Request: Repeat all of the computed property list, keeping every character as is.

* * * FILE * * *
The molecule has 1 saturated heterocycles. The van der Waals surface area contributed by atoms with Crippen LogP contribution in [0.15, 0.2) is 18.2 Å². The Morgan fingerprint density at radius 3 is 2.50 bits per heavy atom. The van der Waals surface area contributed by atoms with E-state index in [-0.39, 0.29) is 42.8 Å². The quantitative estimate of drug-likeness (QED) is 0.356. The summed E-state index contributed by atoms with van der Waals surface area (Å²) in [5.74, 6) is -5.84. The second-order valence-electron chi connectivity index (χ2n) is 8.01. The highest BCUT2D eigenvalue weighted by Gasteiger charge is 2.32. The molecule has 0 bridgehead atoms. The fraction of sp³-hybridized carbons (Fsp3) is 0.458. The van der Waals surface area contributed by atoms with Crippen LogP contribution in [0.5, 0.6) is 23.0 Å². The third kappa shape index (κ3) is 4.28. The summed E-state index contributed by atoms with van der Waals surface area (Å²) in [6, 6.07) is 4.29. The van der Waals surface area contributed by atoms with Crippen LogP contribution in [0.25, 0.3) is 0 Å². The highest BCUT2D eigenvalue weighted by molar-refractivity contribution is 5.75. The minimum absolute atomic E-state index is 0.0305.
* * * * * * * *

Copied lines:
The molecule has 1 saturated heterocycles. The van der Waals surface area contributed by atoms with Crippen LogP contribution in [0.15, 0.2) is 18.2 Å². The Morgan fingerprint density at radius 3 is 2.50 bits per heavy atom. The van der Waals surface area contributed by atoms with E-state index in [-0.39, 0.29) is 42.8 Å². The quantitative estimate of drug-likeness (QED) is 0.356. The summed E-state index contributed by atoms with van der Waals surface area (Å²) in [5.74, 6) is -5.84. The second-order valence-electron chi connectivity index (χ2n) is 8.01. The highest BCUT2D eigenvalue weighted by Gasteiger charge is 2.32. The molecule has 0 bridgehead atoms. The fraction of sp³-hybridized carbons (Fsp3) is 0.458. The van der Waals surface area contributed by atoms with Crippen LogP contribution in [0.5, 0.6) is 23.0 Å². The third kappa shape index (κ3) is 4.28. The summed E-state index contributed by atoms with van der Waals surface area (Å²) in [6, 6.07) is 4.29. The van der Waals surface area contributed by atoms with Crippen LogP contribution in [0.25, 0.3) is 0 Å². The highest BCUT2D eigenvalue weighted by molar-refractivity contribution is 5.75. The minimum absolute atomic E-state index is 0.0305.